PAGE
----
One of the lesser-expensive areas to coat focuses on connecting rod, main, and cam bearing
It's fair to say that although certain engine and powertrain components (pistons, bearings, and headers) are frequent targets for knowing and learning about coatings, there are multiple other areas where friction or heat management can benefit from existing materials and processes. Of course, that isn't meant to imply new coatings won't continue to be introduced because they will be.
Just keep in mind that hard parts technology is also a moving and evolving target. Hard parts design refinements that include improved materials may not respond to coatings the way earlier versions of the same parts may have responded.
For example, as valvespring technology continues to advance, coatings applied to former spring material may not be required today-or at least require the same coating compound as before. And while the developers and manufacturers of coatings are aware of this changing landscape, it further underscores the importance of communicating with your choice of retail source or service provider, just to make certain of getting the most up-to-date information pertaining to your specific requirements.
Brake components also can be coated, but recently better brake cooling technology has slow
Primary Categories Of Coatings
These are just as the term implies-insulators or coatings that aid in the retention of heat in a way that improves engine performance or parts life. For example, such areas as piston crowns, combustion chambers, intake or exhaust valve faces or exhaust system components can benefit from the use of coatings that have thermal retention or insulating properties. It's important to understand and remember that we're dealing with a heat machine where power equates with heat, in a controlled environment. In other words, if the heat of combustion that should be released as "work" done on the rotating and reciprocating parts of an engine becomes liberated to other areas counterproductive to this objective (cooling system, combustion surfaces, atmosphere, and so on), net power will be reduced. However, as pointed out in the core story, it's not a bad idea to consult with your choice of coating materials manufacturer or supplier to determine not only the full ranges of coatings and/or coatings services available before making a decision about which thermal barrier material (or any other type coating for that matter) might be best for your particular application. But by definition, thermal barrier materials are intended to retain heat.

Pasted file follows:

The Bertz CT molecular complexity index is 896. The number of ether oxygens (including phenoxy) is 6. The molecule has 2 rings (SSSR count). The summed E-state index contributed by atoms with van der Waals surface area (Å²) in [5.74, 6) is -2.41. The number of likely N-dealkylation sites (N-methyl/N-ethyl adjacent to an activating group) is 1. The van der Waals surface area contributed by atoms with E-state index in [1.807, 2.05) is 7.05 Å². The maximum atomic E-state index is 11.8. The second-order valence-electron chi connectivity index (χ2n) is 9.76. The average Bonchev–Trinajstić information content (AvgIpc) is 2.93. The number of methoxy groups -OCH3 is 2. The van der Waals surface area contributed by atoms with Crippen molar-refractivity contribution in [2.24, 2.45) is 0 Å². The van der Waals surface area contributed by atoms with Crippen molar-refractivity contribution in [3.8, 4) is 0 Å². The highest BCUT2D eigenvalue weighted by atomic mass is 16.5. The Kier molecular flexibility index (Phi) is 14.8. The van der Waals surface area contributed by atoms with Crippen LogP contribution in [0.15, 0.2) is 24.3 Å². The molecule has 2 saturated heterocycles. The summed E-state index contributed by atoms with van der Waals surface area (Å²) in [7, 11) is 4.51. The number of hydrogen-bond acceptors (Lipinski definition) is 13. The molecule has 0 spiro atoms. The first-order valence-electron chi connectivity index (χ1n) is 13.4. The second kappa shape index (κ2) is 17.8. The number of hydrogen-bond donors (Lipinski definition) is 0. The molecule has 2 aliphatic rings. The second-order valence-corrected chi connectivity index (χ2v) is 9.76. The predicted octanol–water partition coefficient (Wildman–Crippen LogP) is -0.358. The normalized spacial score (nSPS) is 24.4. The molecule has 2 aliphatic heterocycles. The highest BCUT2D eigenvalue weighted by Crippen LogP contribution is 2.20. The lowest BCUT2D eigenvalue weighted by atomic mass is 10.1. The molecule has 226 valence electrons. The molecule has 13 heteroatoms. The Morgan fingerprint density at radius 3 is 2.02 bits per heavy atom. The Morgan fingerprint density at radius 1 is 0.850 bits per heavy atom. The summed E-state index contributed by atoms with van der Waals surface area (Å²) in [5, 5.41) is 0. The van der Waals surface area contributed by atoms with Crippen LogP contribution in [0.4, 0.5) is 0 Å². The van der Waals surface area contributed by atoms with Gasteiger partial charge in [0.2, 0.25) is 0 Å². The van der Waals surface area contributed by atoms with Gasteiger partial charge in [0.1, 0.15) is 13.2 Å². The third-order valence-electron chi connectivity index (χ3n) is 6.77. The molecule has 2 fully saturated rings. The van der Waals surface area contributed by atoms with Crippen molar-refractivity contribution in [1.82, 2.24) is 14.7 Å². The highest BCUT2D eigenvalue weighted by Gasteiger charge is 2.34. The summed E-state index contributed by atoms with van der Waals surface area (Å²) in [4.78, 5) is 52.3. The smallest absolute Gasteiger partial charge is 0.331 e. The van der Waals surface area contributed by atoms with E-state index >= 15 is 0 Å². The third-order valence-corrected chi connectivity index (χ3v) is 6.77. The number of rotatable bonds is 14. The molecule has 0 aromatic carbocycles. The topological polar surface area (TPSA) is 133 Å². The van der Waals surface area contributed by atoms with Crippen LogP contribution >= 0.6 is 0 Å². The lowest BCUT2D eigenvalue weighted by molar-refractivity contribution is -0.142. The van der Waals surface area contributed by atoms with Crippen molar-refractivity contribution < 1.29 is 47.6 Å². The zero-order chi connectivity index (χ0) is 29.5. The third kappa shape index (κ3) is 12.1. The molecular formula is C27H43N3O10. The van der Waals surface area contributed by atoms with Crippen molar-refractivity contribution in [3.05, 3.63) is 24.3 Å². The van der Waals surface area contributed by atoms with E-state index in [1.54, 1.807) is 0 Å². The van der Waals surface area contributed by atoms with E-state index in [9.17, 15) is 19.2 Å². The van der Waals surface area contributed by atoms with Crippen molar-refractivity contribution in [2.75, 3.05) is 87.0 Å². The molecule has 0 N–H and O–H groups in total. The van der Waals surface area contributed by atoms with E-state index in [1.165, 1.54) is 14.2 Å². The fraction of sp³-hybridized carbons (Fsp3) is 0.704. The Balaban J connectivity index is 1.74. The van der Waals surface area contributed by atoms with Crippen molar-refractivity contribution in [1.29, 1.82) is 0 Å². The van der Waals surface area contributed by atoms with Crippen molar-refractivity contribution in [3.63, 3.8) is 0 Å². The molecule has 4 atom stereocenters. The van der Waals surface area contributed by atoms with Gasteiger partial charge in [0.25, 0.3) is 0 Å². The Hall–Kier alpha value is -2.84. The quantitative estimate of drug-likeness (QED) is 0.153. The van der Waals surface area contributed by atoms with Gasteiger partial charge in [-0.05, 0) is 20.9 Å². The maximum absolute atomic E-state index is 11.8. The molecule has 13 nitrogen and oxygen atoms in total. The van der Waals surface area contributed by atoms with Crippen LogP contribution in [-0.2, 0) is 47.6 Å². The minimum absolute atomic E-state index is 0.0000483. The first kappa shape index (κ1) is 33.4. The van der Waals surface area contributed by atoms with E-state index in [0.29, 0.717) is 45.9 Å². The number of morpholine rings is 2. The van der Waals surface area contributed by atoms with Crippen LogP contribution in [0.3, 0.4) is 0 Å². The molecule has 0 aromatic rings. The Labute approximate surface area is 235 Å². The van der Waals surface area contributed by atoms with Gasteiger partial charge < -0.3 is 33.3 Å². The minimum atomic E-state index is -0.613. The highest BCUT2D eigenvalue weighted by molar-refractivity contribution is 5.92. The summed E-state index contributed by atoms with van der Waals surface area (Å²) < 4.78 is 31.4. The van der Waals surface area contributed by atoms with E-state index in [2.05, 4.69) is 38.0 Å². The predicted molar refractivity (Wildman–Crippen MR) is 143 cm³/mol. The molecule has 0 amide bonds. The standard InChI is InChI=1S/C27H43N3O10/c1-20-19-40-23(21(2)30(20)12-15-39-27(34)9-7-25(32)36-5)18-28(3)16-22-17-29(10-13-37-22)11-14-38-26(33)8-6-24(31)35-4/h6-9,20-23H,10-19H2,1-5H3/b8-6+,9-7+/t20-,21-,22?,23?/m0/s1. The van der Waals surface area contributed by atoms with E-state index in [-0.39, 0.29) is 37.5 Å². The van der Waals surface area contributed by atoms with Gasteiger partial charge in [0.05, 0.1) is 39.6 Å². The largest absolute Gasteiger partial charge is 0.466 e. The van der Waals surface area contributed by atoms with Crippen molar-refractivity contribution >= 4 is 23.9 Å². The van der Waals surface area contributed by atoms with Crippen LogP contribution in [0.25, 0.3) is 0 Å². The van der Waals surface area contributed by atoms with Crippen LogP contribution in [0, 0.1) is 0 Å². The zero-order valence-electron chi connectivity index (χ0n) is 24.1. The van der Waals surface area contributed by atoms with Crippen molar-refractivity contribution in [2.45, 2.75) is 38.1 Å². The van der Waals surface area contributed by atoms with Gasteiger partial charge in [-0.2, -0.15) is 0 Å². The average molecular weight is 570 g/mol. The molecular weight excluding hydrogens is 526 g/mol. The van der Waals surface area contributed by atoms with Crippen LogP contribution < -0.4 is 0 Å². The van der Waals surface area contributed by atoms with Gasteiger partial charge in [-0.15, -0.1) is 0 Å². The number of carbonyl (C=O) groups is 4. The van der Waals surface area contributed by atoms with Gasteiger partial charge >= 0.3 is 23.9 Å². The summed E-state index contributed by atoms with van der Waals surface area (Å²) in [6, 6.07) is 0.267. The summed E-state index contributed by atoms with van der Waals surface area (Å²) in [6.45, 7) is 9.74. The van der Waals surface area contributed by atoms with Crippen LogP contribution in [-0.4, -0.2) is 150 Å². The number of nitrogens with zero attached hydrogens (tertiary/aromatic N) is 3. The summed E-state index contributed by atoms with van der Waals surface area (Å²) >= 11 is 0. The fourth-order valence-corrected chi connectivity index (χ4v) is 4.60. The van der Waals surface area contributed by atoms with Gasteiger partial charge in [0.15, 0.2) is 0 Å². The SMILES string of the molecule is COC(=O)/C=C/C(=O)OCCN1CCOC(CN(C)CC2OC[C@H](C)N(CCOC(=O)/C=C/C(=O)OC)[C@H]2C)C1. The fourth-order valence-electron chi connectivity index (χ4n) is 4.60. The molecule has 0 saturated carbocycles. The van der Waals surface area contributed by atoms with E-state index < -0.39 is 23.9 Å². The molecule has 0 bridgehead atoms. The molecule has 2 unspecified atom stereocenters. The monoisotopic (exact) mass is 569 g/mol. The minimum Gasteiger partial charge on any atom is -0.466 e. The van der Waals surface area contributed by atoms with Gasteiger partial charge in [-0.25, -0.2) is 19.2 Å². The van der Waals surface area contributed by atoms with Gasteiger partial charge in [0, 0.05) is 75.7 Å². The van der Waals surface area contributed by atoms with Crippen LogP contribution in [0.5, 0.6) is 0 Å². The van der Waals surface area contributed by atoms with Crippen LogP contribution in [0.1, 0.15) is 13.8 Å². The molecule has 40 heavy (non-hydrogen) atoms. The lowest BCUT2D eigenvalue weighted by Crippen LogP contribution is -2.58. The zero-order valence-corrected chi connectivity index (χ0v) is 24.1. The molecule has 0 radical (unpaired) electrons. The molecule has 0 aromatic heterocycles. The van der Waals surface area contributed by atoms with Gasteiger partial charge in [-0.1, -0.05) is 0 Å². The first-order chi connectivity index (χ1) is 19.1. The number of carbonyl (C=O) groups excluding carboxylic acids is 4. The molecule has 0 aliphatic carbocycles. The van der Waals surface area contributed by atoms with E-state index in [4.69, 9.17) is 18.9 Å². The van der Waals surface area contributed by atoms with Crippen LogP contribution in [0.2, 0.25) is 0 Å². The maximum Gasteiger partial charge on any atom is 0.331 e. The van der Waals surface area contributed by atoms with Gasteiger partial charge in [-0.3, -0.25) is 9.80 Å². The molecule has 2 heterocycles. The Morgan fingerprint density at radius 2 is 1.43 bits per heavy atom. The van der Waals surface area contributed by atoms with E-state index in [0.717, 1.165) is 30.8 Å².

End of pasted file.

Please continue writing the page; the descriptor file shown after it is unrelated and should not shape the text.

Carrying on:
Again, the name is linked directly to the function. Thermal dispersants are intended to help remove heat from areas where a particular part or system benefits from a reduction in temperature build-up. These coatings are of value where either ongoing heat concentration or even temperature spikes are present and unwanted. Brake system components and oil pans are frequent targets for thermal dispersants. And here's something to not overlook. Sometimes, an effective thermal dispersant will allow you to re-think how a particular part or system is designed. For example, by rapid dispersion of excessive cooling system heat, a properly coated radiator may allow you to reduce the part's overall size, thereby providing an opportunity to reduce the car's frontal area and, accordingly, decrease net aerodynamic drag. In a sense, that's equivalent to an increase in power available to propel the race car. Benefits from sensible use of coatings is not always confined to heat or friction control.
Dry Film Lubricants
Relative to engine performance, a reduction in friction horsepower nets a gain in power at the flywheel. Mathematically speaking, friction horsepower is the numerical difference between ihp (indicated horsepower) and bhp (brake horsepower). In other words, brake horsepower increases as friction horsepower decreases. Dry film lubricants, in terms of horsepower, tend to reduce friction horsepower, in addition (in many instances) decreasing the operating and work-surface temperature of parts coated with DFLs. Examples of parts that can benefit from this type of coating include valvesprings, piston skirts and pins, bearings (rod, main, and camshaft), and oil pump gears. In many cases, manufacturers of these types of parts offer them pre-coated or will perform that service for you, if requested. But as previously suggested, it's generally a good idea to consult with your choice of either the suppliers of coatings materials or parts manufacturers to get their views on which coatings may be best for your particular application and needs, or both.